'A big strain on the system': Spike in dementia diagnoses expected by 2030
N.L. advocates call for more home support as numbers are expected to go up by 43 per cent
Roseanne Leonard of Paradise, N.L., remembers the day her mother Elizabeth received her Alzheimer's diagnosis like it was yesterday. It was in late October 2011, and her mother was only 58.
"To get this diagnosis was really shocking to us and especially at such a young age," said Leonard.
The family decided to take care of Elizabeth at home, making husband Blair her primary caregiver.
"We rolled with that diagnosis with Mom as a family and we managed it and loved her and each other throughout it," said Leonard.
Alzheimer's disease is the most common form of dementia, making up 60 to 80 per cent of diagnoses, according to the Alzheimer Society.
Elizabeth Leonard died in 2016, five years after her diagnosis. Then, in 2020, fate dealt the family another blow when Elizabeth's husband, Blair, was diagnosed with dementia.
Aging population, growing concern
More and more families like the Leonards will be hit by a dementia diagnosis in the near future, according to Shirley Lucas, CEO of the Alzheimer Society of Newfoundland and Labrador.
She says about 10,100 people in the province are affected by dementia. By 2030, it will be 14,500 — an increase of more than 40 per cent.
That estimate reflects numbers released by the World Health Organization in early September, which suggests the number of people with dementia worldwide will increase by 40 per cent by the end of the decade, from 55 million to 77 million.
To Lucas, the numbers are easily explained — age is the main risk factor for dementia, which primarily affects people 65 years and older, and N.L. has a rapidly aging population.
"We have the highest number of seniors in the population … so it's going to have some pretty significant impacts," said Lucas.
"I'm scared at the numbers because they're overwhelming," said Butler.
"We'll almost effectively have to double the number of nursing home beds we currently have. So that model obviously can't be sustainable."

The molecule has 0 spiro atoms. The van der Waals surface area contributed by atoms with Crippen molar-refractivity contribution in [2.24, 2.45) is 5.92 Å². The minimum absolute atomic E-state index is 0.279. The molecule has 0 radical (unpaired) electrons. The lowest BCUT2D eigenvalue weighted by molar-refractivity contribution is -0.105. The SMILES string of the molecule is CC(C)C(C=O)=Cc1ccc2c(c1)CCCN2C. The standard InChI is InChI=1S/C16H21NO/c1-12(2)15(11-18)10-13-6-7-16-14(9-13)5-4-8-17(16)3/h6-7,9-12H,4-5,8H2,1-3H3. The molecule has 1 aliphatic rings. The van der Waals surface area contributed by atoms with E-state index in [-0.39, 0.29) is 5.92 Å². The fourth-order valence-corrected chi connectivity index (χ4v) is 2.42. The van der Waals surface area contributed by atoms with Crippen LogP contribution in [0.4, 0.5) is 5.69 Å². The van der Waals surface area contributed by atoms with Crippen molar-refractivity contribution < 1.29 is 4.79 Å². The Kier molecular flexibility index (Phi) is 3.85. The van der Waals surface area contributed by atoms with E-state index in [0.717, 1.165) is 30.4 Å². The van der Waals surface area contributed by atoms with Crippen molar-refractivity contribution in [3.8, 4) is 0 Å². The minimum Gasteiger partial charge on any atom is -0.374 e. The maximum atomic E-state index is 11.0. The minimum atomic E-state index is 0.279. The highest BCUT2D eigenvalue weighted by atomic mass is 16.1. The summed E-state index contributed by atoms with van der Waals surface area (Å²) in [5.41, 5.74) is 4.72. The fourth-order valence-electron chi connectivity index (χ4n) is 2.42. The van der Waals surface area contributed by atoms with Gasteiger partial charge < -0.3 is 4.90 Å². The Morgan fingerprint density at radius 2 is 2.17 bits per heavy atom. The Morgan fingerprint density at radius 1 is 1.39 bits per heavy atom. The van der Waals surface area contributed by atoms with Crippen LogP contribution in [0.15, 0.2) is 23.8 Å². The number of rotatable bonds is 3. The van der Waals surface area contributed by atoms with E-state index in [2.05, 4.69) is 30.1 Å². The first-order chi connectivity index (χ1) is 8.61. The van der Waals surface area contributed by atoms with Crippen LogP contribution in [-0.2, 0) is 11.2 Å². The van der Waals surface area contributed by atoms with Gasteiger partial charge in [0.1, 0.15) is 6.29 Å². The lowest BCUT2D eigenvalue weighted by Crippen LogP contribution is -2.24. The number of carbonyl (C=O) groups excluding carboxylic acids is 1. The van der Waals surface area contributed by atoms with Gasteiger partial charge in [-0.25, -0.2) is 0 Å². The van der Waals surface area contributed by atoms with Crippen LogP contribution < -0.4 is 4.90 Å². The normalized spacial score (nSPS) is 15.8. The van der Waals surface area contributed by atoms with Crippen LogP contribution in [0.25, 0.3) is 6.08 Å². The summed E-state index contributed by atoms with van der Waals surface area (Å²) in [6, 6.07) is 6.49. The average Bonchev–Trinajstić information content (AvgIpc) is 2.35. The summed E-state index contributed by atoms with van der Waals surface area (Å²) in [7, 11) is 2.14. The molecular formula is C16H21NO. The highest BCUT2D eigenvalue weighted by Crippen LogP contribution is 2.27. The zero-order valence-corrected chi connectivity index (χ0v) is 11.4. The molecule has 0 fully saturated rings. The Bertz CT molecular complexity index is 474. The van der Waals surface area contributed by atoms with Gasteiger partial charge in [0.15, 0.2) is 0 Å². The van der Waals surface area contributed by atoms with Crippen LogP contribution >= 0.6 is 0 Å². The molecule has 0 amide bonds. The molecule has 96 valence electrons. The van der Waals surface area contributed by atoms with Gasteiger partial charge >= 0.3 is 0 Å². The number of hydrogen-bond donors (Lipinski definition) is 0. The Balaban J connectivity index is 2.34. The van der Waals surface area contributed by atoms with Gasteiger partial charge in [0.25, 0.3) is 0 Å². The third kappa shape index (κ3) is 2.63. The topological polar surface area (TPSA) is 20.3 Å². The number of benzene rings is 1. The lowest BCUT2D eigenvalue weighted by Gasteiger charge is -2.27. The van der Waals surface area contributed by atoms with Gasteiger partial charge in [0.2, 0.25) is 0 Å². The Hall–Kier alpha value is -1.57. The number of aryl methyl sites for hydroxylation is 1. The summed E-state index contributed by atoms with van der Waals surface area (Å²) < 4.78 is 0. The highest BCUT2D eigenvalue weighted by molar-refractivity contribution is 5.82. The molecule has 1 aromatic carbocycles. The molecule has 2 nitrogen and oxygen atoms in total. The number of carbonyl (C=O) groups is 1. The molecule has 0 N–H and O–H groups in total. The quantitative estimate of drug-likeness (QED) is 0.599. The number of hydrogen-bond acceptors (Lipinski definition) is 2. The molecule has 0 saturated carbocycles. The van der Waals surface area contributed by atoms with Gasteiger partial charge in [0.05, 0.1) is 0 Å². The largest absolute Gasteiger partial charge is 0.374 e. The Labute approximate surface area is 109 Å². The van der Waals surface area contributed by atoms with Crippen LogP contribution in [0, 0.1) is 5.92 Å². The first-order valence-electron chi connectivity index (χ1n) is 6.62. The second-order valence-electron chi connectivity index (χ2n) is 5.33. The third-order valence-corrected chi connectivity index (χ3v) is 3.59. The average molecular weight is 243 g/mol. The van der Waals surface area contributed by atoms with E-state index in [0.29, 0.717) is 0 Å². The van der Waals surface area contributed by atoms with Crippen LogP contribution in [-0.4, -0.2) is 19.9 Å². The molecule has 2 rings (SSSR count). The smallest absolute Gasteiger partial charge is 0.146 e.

Butler says support systems for caregiver families like the Leonards need to be enhanced if more people are to take care of their family members within the next decade.
The provincial home dementia care program, developed by Butler in 2014, looks at ways of doing that.
"We got to change fundamentally our way of doing business. The way we're doing business now is … default programs to long-term care," said Butler.
"The default program has to be to age in place."
The program, which is now in its third year, has supported about 350 families and provided palliative care to 64 people to date.
"They aged in place and they died in their homes and they died with their families around them. And I think that's a wonderful gift," said Butler.
More support needed for caregivers
According to the department, the federal government is supporting home and community care in the province with over $43 million over five years.
Roseanne Leonard agrees that caregivers need more support.
As her mother's illness progressed, she said, her father's overall well-being was also affected.
"He'd be waking up overnight, wondering if she was still OK," said Leonard. "You could tell that steady worry on him was starting to wear him down."
To give Blair some respite time, the family hired a home-care worker.
Overall, says Leonard, better training and wages are needed so home-care workers can adequately support the growing number of caregivers.
"It's not a babysitting role," said Leonard.
"We need to … make sure that they are doing the job that a caregiver would be doing."
Butler agrees and adds that the estimated 20,000 home support workers in the province are largely untrained.
"They need to know how to deal with the behaviours that you see," said Butler, including the personality and mood changes associated with dementia.
"Untrained workers … actually make the behaviours worse. So that can be a problem for a family."
The Alzheimer Society's dementia passport program — online education for health care professionals — is addressing this gap in education.
The project has provided training to more than 2,000 people since its launch in 2020.
"Obviously, the community is feeling the need because that's a huge uptake in a very short period of time," said Lucas.
Lucas adds that the local Alzheimer Society is also working on introducing dementia-friendly communities and businesses in the near future. Staff would be trained on how to communicate with people with dementia and the architecture would be adapted to their needs — to prevent falls or confusion, for example.
"It's helpful to the care partner to have that inclusivity when they go out to places that if a behaviour happens, that's OK," said Lucas.
Leonard agrees that training and awareness in society are getting better but says more still needs to be done.
"The increasing number of families that are going to have to manage Alzheimer's is going to put a big strain on the system," said Leonard.
"We need more guidance and support to keep our loved ones at home in a safe environment, to allow employers the flexibility to support those caregivers."
"It's really a very inclusive, collaborative effort to make sure that we can care for our loved ones in places where they're best cared for."
If you need support because you or a loved one has received a dementia diagnosis, you can call the Alzheimer Society N.L. toll-free at 877-776-0608.
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